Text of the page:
Sick with Lego

Each season takes one down. Sam was the first to go about two falls ago and stayed home hacking and wheezing on some Friday or Monday. When you're puttering away at the shop, it's easy to imagine your fallen comrade prostrate and staring at the ceiling grateful for the day off but frustrated with the hobbling effects of some flu.

Away from the grind of the shop and given better health, I would normally imagine Sam cycling through the hills of San Francisco on one of his umpteen bicycles or watching a Formula 1 race on the other side of the world in some local bar surrounded by like-minded freaks. Yes, there is apparently a San Francisco Formula 1 club that meets regularly at bars to watch cars lap a track over and over again.


Before joining us at the Studio, Sam was a Competition Manager at an improbable outfit that specialized in developing zero emissions Formula 1 cars. I know. It seems to be a whacky combo, but I suppose there would be some pretty interesting engineering problems to solve. And before that, he was a Race Engineer at Racers Edge Motorsports, Inc.. Some toss about the term "gearhead" in reference to geeks with a penchant for mechanics. In this case, I think we can all agree that Sam would make a fine poster boy... especially considering that he makes scale Lego models from scratch of things like the Le Mans Prototype Ferrari.

The fruits of his extracurricular tinkering began to appear around the shop. Something on a sideboard in the conference room or beside a machine down in the shop. Each was a miniature and often functional version of the real thing. One was a version of the articulating boom lifts we use during installations. He also made a copy of the chop saw which lived beside the real one for quite some time:

Sam found our way to us via Ari who went to high school with him back in Jersey. That makes three Jersey boys in the shop, including Steve. And when we were scrambling to find people to help install the Shanghai job, he threw caution to the wind and joined our merry band overseas. We took about ten people to China for a month to install that beast. And the dear boy, Sam, stuck around. And besides what he does at work, what he does at home while sick is perhaps his most remarkable and enduring trait.

So on that autumnal day of recuperation two years ago, Sam was way too bored and decided  - clearly in the high delirium of fever - that he would busy himself with making a scaled and fully-automated replica of the giant kiln that sits at the rear of the shop. The "Kettler 0898" was affectionately named after the German team leader who helped to install our first project in the Gehry building in Berlin. He smoked excessively, kept us up until all hours, and loved fast cars. God bless him. And as I write this post, it only now occurs to me that Kettler and Sam must be some long-ago separated karmic twins - both bedazzled by high-perfomance engines and velocity.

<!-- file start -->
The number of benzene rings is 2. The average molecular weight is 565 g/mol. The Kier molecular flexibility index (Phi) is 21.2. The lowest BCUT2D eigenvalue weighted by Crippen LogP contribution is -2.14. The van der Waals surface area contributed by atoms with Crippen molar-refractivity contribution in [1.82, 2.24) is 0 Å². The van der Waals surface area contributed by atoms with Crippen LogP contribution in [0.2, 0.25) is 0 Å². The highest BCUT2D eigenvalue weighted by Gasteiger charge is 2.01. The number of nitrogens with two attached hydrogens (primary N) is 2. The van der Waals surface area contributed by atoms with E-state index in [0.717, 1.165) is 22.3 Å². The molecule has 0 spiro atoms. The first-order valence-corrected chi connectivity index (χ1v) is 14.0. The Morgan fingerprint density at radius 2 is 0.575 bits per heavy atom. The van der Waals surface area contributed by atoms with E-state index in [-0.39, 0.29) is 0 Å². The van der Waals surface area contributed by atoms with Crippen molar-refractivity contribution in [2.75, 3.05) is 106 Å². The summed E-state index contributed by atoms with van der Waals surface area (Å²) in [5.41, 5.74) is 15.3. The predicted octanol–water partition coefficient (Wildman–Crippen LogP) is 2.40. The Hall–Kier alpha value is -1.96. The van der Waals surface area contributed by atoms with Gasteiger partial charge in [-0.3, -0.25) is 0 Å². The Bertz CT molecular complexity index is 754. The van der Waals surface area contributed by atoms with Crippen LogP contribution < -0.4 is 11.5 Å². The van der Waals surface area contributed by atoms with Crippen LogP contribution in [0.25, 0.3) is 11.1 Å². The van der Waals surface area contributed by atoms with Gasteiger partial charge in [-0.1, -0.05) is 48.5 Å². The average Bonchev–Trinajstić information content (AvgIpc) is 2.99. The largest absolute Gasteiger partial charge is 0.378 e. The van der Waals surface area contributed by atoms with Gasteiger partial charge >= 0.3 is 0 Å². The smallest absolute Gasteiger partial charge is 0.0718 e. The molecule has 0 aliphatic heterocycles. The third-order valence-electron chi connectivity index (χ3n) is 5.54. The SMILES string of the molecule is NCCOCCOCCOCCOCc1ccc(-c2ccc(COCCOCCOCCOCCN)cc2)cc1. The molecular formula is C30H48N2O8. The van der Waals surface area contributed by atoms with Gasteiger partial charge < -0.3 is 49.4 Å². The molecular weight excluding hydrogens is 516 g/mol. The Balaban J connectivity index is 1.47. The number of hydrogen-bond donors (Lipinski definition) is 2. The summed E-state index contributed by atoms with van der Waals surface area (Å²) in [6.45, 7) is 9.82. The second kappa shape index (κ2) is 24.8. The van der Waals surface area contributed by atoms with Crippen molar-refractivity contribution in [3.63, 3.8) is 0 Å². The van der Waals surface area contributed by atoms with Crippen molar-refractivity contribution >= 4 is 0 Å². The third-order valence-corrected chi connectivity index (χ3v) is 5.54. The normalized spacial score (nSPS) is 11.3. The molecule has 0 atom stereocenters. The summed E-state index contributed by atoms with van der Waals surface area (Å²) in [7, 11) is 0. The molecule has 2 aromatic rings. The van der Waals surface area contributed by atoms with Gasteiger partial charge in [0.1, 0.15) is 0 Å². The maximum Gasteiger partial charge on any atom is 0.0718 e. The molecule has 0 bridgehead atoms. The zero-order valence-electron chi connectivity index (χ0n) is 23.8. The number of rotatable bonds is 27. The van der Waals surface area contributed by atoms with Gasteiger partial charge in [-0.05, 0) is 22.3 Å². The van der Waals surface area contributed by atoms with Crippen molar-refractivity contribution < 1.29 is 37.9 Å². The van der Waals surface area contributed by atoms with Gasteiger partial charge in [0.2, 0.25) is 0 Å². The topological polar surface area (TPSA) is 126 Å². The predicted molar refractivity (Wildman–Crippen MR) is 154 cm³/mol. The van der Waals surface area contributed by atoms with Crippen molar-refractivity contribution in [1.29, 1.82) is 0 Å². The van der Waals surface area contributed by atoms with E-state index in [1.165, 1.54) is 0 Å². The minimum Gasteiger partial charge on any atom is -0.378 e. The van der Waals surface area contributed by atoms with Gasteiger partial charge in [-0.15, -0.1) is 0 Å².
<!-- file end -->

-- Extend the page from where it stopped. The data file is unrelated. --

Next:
When I designed that kiln, I too was twinged with a sort of fever, though mine was induced by wine and an overwhelming sense that I was in way over my head. I was 26 and had never made anything much bigger than a person. The commission would weigh over two tons and I admittedly had no idea what I was doing. Long story short, the thirty-six car-sized sculptural elements were fused assemblies of glass tubes that were then bent into curved panels. The process took two grueling and time-consuming steps and threatened to require two separate kilns of considerable size if we were ever to stay on schedule. And we were already way behind schedule.

So one night, I sat with a bowl of pasta drinking my way into oblivion when I remembered those toys with hundreds of little pins. If you pushed your hand against them, the pin heads registered the shape. I had recently seen a large version down at the Exploratorium Museum in San Francisco (for those who have never been, go). So I began to imagine a giant machine with automated pins that would grow out of the kiln floor over time. This allowed one to lay out all the tubes, bring them up to fusing temperature (at which point the individual components stuck together and now acted as a single element), and then incrementally introduce one-off topographies at the same rate that the glass was bending. This got rid of huge molds and their associated construction time and thermal mass. It also meant that we could collapse the two processes into a single firing. I sent the napkin sketch to a crazy and inspired mechanical genius up in Seattle who ultimately built a prototype in about a week and then produced the final kiln that was trucked down to the shop from Seattle in an eighteen-wheeler some months later. The rest, as they say, is history.

Sam's Lego model of the Berlin kiln. Sam's Lego model of the Berlin kiln.

Back to Sam. So this is the Lego machine that he built when afflicted with his own sickness. Sure the scaled version from memory is cool. But the fact the he made it work with all those little gears and chains is insane!

Rolling out the motorized bed of the full-scale custom kiln. Rolling out the motorized bed of the full-scale custom kiln.

For years, I have wanted a little time-lapse video to use in lectures to help people understand what I was talking about. Now we have something far more extraordinary: